This handbook, explicitly directed to students studying abroad, includes a pre-entry reflection and assignment, public affairs scale, daily/weekly journal template, reflective paper prompt, re-entry reflection and assignment, and a post-assessment public affairs scale.
What are some articles I can explore for further reading?
Below is a list of peer-reviewed articles about reflection (most recent first)
An extensive bibliography with links to peer-reviewed research on reflective practice in community-engaged learning.
Richard, D., Keen, C., Hatcher, J.A., and Pease, H. A. (2016). Pathways to Adult Civic Engagement: Benefits of Reflection and Dialogue across Difference in Higher Education Service-Learning Programs. Michigan Journal of Community Service Learning, 23(1), 60-74.
Drawing from a 30-campus, 1000+ participant dataset, Richard et al. explore the relationship between college engagement experiences and civic outcomes after college. They found that “dialogue with others across difference was the strongest predictor of cultivating civic outcomes after college. In addition, both structured and informal reflection independently contributed to civic outcomes (i.e., civic-mindedness, voluntary action, civic action).”
van Goethem, A., van Hoof, A., Orobio de Castro, B., Van Aken, M., & Hart, D. (2014). The role of reflection in the effects of community service on adolescent development: a meta-analysis. Child development, 85(6), 2114–2130. https://doi.org/10.1111/cdev.12274
This meta-analysis of 49 studies finds again that reflection is essential to the positive academic, personal, social, and civic outcomes of service-learning. Positive effects of service-learning increased with greater reflection and particularly reflection on academic content.
Ash S.L., Clayton P.H. (2004). The Articulated Learning: An Approach to Guided Reflection and Assessment. Innovative Higher Education 29(2), 137–54.
The academic article that originated the DEAL reflection framework, this text describes the Articulated Learning framework’s three main components: description of an experience, analysis in accordance with relevant learning categories, and articulation of learning outcomes. It also considers applications for the framework in research and faculty development.
Hatcher, J.A, Bringle, R.G, & Muthiah, R. (2004). Designing effective reflection: What matters to service learning? Michigan Journal of Community Service Learning 11(1), 38-46.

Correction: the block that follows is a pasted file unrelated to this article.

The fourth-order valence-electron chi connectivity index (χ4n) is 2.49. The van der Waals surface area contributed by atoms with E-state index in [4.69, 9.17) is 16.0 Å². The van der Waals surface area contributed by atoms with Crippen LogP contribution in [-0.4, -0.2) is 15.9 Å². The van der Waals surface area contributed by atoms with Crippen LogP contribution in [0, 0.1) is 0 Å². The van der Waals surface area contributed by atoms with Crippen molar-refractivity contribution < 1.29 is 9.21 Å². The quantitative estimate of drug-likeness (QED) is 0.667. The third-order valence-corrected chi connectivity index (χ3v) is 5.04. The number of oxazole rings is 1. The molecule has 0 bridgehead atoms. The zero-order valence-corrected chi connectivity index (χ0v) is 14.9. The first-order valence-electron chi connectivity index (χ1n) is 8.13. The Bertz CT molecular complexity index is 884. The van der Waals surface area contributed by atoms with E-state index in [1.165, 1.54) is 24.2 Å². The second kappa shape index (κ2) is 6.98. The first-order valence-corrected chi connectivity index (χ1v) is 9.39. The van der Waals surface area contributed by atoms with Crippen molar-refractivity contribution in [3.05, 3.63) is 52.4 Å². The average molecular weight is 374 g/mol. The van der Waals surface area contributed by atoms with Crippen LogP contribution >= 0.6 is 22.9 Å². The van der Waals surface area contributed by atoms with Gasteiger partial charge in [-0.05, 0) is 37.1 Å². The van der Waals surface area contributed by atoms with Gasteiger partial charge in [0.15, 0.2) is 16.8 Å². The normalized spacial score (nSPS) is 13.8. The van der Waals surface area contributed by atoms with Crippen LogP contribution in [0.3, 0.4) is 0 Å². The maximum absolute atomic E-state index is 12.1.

This study, based on survey responses of undergraduate students, found that successful courses included reflection activities that (a) clarified personal values, (b) were a regular part of the course, and (c) were structured with clear guidelines and directions. The paper also discusses implications for practice.
Eyler J. (2002). Reflection: Linking Service and Learning—Linking Students and Communities. Journal of Social Issues, 58(3), 517–34.
This article reviews research on reflection practices in service-learning and collects concrete suggestions for attaining service-learning learning goals. It includes the reflection map from Eyler (2001) that can guide faculty to support students in multiple dimensions of reflection, including reflecting alone, with classmates, and with partners as well as before, during, and after service.
Eyler, J. (2001). Creating Your Reflection Map. In M. Canada (ed. ) Service-learning: Practical advice and models. San Francisco: Jossey-Bass, New Directions for Higher Education, 2001(114), 35–43.
This piece outlines the how and why or reflection in a guide to using the reflection map, a “tool to help practitioners organize their thinking about integrating continuous reflective processes into their service-learning practice.” The tool invites faculty to think about reflection in a matrix of time and interaction: reflecting alone, with classmates, and with partners, as well as before, during, and after service.
Bringle, R.G. and J.A. Hatcher (1999). Reflection in Service Learning: Making Meaning of Experience. Educational Horizons, Summer, 179-185.
This brief article offers an easy introduction to service-learning, including narrative about the philosophical basis for reflection, types of reflection for service learning, assessing reflection, and consequences of reflection.
1. Eyler, J., & Giles Jr., D.E. (1999). Where’s the Learning in Service-Learning? San Francisco, CA: Jossey-Bass.
2. Ash, S.L.; Clayton, P.H.; Atkinson, M.P. (2005). Integrating Reflection and Assessment to Capture and Improve Student Learning. Michigan Journal of Community Service Learning 11(2), 49-60.
3. Eyler, J., Giles Jr., D.E., and Schmiede, A. (1996). A Practitioner’s Guide to Reflection in Service-Learning: Student Voices and Reflections. Vanderbilt University.